The CyGenTiG team at ETH Zürich

ETH Zürich is one of the leading international universities for technology and the natural sciences. It is well known for its excellent education, ground-breaking fundamental research and for implementing its results directly into practice. Founded in 1855, ETH Zürich has more than 18,000 students from over 110 countries, including 3,900 doctoral students. About 500 professors currently teach and conduct research in engineering, architecture,mathematics, natural sciences, system-oriented sciences, and management and social sciences. Building on its strong foundation in research and education, ETH Zürich helps to solve complex questions facing society and regularly appears at the top of international rankings as one of the best universities in the world.

Mustafa Khammash heads the Control Theory and Systems Biology group at ETH Zürich. The group works at the interface of control theory, systems biology, and synthetic biology. It combines theoretical and computational studies with experimental work to get a deeper understanding of endogenous circuits in biology and to engineer biological circuits with novel function. The group has been pioneering the development of the theoretical foundations and experimental techniques for Cybergenetics—an emerging area in synthetic biology concerned with the analysis and synthesis of feedback control systems that steer in real-time the dynamic behavior of living cells. The group is advancing applications of cybergenetic controllers in basic science, industrial biotechnology, and therapeutics.

Sant Kumar completed his undergraduate studies with major in Electrical Engineering and minor in Computer Science at Indian Institute of Technology Bombay, India. He went on further to pursue his master studies in Robotics, Systems and Control at ETH Zurich. During his undergraduate and graduate years, he focused on various aspects of Robotics, Control Systems and Neuroscience. He is now a PhD candidate in Prof. Mustafa Khammash’s group at ETH Zurich where he aspires to channelize his skills and research potential towards biological applications.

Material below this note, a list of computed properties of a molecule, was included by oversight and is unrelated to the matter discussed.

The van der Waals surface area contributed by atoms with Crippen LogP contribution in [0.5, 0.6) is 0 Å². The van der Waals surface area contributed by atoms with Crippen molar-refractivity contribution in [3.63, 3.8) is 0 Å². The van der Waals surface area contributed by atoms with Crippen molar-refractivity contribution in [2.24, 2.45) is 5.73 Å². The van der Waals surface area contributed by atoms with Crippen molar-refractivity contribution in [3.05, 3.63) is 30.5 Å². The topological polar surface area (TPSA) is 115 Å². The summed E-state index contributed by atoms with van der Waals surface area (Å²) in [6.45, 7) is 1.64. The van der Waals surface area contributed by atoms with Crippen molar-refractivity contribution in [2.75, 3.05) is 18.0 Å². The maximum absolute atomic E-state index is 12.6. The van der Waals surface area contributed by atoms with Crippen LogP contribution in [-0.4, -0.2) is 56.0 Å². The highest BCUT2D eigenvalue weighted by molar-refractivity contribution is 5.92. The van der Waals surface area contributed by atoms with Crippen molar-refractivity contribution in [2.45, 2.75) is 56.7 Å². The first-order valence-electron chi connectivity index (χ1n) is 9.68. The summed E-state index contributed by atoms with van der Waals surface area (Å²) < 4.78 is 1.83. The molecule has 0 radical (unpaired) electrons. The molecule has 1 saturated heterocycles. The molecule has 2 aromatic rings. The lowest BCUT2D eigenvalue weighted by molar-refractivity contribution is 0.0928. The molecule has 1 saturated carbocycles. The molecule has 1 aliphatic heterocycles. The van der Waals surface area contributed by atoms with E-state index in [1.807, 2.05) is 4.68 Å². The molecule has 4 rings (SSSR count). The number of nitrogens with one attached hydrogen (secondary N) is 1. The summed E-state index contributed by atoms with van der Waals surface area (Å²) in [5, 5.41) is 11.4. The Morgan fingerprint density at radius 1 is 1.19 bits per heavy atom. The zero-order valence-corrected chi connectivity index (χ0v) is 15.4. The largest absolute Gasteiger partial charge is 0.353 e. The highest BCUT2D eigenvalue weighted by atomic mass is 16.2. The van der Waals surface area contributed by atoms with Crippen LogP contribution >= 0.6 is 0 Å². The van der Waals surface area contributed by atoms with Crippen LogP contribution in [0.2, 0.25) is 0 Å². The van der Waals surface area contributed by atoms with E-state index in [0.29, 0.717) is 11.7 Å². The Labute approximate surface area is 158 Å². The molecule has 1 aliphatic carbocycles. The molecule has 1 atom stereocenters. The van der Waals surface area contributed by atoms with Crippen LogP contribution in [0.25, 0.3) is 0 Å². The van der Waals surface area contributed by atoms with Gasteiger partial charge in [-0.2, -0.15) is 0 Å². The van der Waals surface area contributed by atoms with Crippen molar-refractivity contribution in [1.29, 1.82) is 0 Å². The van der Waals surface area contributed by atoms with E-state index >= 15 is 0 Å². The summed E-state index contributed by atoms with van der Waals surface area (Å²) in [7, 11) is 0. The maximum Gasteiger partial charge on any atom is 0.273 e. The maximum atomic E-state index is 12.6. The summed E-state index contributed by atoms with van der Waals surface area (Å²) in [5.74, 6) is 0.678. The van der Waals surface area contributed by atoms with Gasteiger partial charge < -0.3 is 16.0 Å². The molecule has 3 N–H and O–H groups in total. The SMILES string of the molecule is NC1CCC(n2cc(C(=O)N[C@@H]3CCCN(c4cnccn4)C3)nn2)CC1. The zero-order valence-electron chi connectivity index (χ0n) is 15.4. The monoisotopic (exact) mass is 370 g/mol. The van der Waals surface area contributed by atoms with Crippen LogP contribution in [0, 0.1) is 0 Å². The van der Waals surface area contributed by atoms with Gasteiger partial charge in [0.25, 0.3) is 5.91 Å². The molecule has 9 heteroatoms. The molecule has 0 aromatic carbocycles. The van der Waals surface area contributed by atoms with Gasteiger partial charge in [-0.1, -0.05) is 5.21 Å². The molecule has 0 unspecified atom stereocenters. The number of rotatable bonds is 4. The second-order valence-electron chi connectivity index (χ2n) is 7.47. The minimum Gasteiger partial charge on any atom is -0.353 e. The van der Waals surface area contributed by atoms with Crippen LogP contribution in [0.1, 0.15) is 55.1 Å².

Franziska Decker completed her undergraduate studies in Molecular Biotechnology and continued with a Master in Molecular Bioengineering at the BIOTEC, TU Dresden. She received her PhD working in the lab of Jan Brugués at the MPI-PKS and MPI-CBG, Dresden, where she investigated the mechanisms of microtubule nucleation and how they set the size of metaphase spindles using biophysical methods. During this time, she also learned how to build microscopes and deepened her skills in computational image analysis. Franziska joined the group of Mustafa Khammash in October 2019 as a postdoc to use her microscopy and image analysis expertise on organoids.

Tomasz Szczesnik overall research interest is in understanding how complex organisms, such as ourselves, are generated from the actions and computations carried out by individual cells. In my undergraduate studies I focused on developmental biology and neuroscience, during which I came to realise that the answers to such questions were out of reach without more powerful molecular and theoretical tools. Therefore during my PhD I researched a (slightly) simpler process using molecular and computational biology techniques: where transcription factors bind in the genome, and hence how they regulate differentiation of stem cells into more mature cell types. I joined the Khammash group in early 2019, where I hope that using light-controlled gene expression and control theory to regulate organoid cultures will help shed light on some of the fundamental problems of developmental biology, in particular how stochastic circuits and behaviours can robustly produce the same structure, even in the case of perturbations.